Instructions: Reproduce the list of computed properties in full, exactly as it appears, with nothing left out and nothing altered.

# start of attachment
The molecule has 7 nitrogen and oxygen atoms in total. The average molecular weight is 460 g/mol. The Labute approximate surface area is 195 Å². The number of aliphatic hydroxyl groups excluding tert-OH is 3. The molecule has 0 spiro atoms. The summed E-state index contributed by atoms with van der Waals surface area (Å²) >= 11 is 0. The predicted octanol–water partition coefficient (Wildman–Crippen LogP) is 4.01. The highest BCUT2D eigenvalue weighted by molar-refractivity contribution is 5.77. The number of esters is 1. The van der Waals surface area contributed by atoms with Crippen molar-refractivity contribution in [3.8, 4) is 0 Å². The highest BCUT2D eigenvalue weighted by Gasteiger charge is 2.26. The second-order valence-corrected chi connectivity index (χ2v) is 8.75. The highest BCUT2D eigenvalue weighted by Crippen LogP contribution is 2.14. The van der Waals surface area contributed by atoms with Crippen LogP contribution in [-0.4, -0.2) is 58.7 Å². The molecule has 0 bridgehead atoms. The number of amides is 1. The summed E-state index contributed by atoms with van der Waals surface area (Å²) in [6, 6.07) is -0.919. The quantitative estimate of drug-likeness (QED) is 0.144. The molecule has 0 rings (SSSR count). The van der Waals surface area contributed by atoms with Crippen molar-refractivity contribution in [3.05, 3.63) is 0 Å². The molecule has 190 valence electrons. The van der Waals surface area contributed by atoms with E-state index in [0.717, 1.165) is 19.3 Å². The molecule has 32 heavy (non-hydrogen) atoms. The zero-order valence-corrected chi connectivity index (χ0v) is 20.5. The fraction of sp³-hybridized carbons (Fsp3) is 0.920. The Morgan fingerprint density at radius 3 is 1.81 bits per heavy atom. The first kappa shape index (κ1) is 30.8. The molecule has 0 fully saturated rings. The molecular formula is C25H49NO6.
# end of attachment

The molecule has 7 nitrogen and oxygen atoms in total. The average molecular weight is 460 g/mol. The Labute approximate surface area is 195 Å². The number of aliphatic hydroxyl groups excluding tert-OH is 3. The molecule has 0 spiro atoms. The summed E-state index contributed by atoms with van der Waals surface area (Å²) >= 11 is 0. The predicted octanol–water partition coefficient (Wildman–Crippen LogP) is 4.01. The highest BCUT2D eigenvalue weighted by molar-refractivity contribution is 5.77. The number of esters is 1. The van der Waals surface area contributed by atoms with Crippen molar-refractivity contribution in [3.8, 4) is 0 Å². The highest BCUT2D eigenvalue weighted by Gasteiger charge is 2.26. The second-order valence-corrected chi connectivity index (χ2v) is 8.75. The highest BCUT2D eigenvalue weighted by Crippen LogP contribution is 2.14. The van der Waals surface area contributed by atoms with Crippen LogP contribution in [-0.4, -0.2) is 58.7 Å². The molecule has 0 bridgehead atoms. The number of amides is 1. The summed E-state index contributed by atoms with van der Waals surface area (Å²) in [6, 6.07) is -0.919. The quantitative estimate of drug-likeness (QED) is 0.144. The molecule has 0 rings (SSSR count). The van der Waals surface area contributed by atoms with Crippen molar-refractivity contribution in [3.05, 3.63) is 0 Å². The molecule has 190 valence electrons. The van der Waals surface area contributed by atoms with E-state index in [0.717, 1.165) is 19.3 Å². The molecule has 32 heavy (non-hydrogen) atoms. The zero-order valence-corrected chi connectivity index (χ0v) is 20.5. The fraction of sp³-hybridized carbons (Fsp3) is 0.920. The Morgan fingerprint density at radius 3 is 1.81 bits per heavy atom. The first kappa shape index (κ1) is 30.8. The molecule has 0 fully saturated rings. The molecular formula is C25H49NO6.